Green landscaping can perhaps best be described by a holistic system in which all component parts are healthy and contribute to the whole environment. Understanding what the component parts are and how they interact is at the heart of the sustainable movement. Let’s take a look at a balanced, “green” system and discuss a few of the key features in order to understand the practical, social and economic aspects of the new green ideal.
Natural systems are inherently self sustaining where the total needs of plants, insects, animals etc. are met by the available food, water and air of their environment. If the resources don’t exist for a particular species then that species will not exist there either. In the case of plants, the natural soil supplies support, nutrients, air and water to plant roots through a complex web that depends on soil structure, pore space for air and water and micro-organisms, fungi, bacteria, nematodes and others, collectively called soil biota, to digest raw inputs such as dead plant material and leaves.
As managers of constructed sites we typically work with landscapes made up of plants that would not normally exist in that environment given the commonly unhealthy soils, poor drainage, air pollution, reflected light and so on. In response we have gotten very good at supplementing these unnatural systems with synthetic chemicals and fertilizers which prevent the eventual formation of natural systems.
Synthetic fertilizers don’t need to be decomposed by soil biota before a plant can use them and in fact synthetics often contain sulfur, salts and other petroleum distillates that kill or discourage soil biota. They are akin to an intravenous feeding tube used on patients in a hospital in that the food no longer needs to be digested in the stomach to feed the body. When used in perpetuity, the stomach, or soil, ceases to function and a whole host of other problems arise. Soil structure breaks down, reducing pore space. Plant roots, which require both air and water in equal measure, suffocate and rot and the plant dies. Pesticides have a similar effect on soil health and can bring an added detriment to non-target, beneficial organisms as well.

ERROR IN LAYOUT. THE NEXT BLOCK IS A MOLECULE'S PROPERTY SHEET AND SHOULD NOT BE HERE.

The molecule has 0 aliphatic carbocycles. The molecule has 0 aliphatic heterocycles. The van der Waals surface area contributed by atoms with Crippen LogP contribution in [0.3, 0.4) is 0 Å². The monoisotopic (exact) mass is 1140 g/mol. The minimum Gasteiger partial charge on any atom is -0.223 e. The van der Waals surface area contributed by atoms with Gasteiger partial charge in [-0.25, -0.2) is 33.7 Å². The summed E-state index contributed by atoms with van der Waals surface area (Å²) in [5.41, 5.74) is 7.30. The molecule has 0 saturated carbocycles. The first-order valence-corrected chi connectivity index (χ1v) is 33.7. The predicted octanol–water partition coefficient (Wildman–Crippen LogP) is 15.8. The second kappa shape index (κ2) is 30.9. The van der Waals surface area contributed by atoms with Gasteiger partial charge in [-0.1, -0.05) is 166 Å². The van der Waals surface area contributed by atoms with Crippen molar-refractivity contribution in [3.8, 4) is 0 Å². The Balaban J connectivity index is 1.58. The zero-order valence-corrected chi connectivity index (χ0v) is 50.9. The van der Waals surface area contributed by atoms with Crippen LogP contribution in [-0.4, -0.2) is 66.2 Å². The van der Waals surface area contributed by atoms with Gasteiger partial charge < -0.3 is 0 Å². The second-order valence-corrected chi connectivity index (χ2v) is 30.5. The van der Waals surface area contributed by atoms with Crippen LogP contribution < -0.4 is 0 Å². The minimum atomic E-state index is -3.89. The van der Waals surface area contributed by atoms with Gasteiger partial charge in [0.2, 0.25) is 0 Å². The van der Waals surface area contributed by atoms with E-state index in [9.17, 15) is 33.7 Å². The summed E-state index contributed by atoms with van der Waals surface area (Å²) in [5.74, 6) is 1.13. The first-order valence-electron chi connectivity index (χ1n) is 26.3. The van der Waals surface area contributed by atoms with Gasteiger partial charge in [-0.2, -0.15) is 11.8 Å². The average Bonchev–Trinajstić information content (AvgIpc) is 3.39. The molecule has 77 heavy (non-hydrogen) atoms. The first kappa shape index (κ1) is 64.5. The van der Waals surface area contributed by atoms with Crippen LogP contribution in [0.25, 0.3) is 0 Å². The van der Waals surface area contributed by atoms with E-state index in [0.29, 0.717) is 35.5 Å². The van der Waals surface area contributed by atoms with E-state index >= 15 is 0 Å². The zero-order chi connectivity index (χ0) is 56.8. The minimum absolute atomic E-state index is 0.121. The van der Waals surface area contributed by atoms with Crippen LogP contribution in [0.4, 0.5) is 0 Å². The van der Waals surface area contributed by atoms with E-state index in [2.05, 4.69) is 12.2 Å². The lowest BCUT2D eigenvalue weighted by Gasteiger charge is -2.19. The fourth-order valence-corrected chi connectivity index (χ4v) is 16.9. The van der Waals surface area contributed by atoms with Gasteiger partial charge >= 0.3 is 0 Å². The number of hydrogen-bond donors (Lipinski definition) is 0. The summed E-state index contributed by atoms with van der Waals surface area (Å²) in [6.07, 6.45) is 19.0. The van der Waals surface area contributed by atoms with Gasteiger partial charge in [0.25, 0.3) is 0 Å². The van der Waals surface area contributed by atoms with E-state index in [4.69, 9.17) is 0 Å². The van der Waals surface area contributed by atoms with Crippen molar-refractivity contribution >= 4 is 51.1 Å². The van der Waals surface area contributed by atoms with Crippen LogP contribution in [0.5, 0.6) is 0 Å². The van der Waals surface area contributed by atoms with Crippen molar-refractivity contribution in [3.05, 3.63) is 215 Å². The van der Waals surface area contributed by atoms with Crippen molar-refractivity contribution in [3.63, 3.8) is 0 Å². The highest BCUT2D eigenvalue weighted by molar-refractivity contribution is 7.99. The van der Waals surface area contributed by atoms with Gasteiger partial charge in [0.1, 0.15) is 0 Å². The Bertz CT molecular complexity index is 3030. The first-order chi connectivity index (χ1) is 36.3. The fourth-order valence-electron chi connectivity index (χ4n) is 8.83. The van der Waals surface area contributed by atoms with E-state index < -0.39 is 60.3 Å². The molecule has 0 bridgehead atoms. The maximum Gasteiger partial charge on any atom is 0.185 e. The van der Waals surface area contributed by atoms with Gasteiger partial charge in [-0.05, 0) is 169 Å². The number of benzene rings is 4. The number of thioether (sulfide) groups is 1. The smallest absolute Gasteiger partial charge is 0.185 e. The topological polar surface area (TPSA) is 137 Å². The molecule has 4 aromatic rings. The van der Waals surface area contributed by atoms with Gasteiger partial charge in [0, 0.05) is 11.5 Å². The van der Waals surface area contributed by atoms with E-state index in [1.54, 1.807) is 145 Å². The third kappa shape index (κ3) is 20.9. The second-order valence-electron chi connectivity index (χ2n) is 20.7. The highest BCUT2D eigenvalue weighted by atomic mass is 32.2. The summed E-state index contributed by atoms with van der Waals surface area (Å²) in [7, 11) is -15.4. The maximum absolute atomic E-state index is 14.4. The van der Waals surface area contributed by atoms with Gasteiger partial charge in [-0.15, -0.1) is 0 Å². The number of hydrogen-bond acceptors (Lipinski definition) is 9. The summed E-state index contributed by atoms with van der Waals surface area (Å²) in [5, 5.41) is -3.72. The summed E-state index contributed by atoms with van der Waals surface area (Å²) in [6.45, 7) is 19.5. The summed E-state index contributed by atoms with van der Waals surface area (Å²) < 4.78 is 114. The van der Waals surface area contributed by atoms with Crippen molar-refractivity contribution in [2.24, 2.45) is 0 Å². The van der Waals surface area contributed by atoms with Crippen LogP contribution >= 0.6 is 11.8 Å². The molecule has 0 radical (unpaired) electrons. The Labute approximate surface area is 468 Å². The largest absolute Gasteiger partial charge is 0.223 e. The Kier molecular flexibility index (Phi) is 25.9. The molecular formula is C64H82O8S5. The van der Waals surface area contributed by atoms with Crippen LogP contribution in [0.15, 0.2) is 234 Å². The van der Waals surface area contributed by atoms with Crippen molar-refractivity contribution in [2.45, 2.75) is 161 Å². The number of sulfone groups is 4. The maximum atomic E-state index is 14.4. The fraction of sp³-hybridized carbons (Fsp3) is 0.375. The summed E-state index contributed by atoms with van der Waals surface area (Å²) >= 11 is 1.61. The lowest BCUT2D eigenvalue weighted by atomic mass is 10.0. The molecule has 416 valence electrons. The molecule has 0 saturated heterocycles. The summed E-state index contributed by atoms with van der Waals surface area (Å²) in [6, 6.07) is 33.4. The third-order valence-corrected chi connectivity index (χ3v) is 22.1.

Instead, our efforts need to be focused on transitioning these challenging conditions to a more natural system. This is often very challenging in urban environments since a wholesale renovation of the landscape, required to completely change the soil and plant species, is often too costly or impractical. More practical methods such as mulching with organic products and compost, soil testing and incorporation of natural nutrient sources and compost tea applications to re-inoculate soils with biota require patience and a measure of tolerance for changes in the overall aesthetic.
Social tolerance is not a subject that should be taken lightly. In fact, it’s often the primary reason people begin to think about going green in the first place as it becomes more and more taboo to use synthetic management techniques. But Social norms can also be the fastest way to derail a transition to green management. Traditional images of dark green grass, zero weeds and full, blooming plants define our ideal but they’re not necessarily realistic in an organic landscape, especially one in transition. Your customers and tenants need to be adequately prepared to tolerate some weeds in the landscape, some plant material may suffer and die from insect or disease problems, bloom strength on shrubs may be reduced and turfgrasses will be a lighter shade of green. If they understand this and understand that their previous ideal was not sustainable or healthy you will run into less opposition and frustration during your transition to the new green ideal. Failure to do this may result in pressure to revert to dependency on synthetic pesticides and fertilizers or force you to spend more money on labor and materials to overcome weeds and incorporate more organic nutrient sources.
A qualified horticultural consultant or high quality landscape maintenance contractor can help with the practical, social and economic aspects of transitioning your landscape to green and managing with organic principles.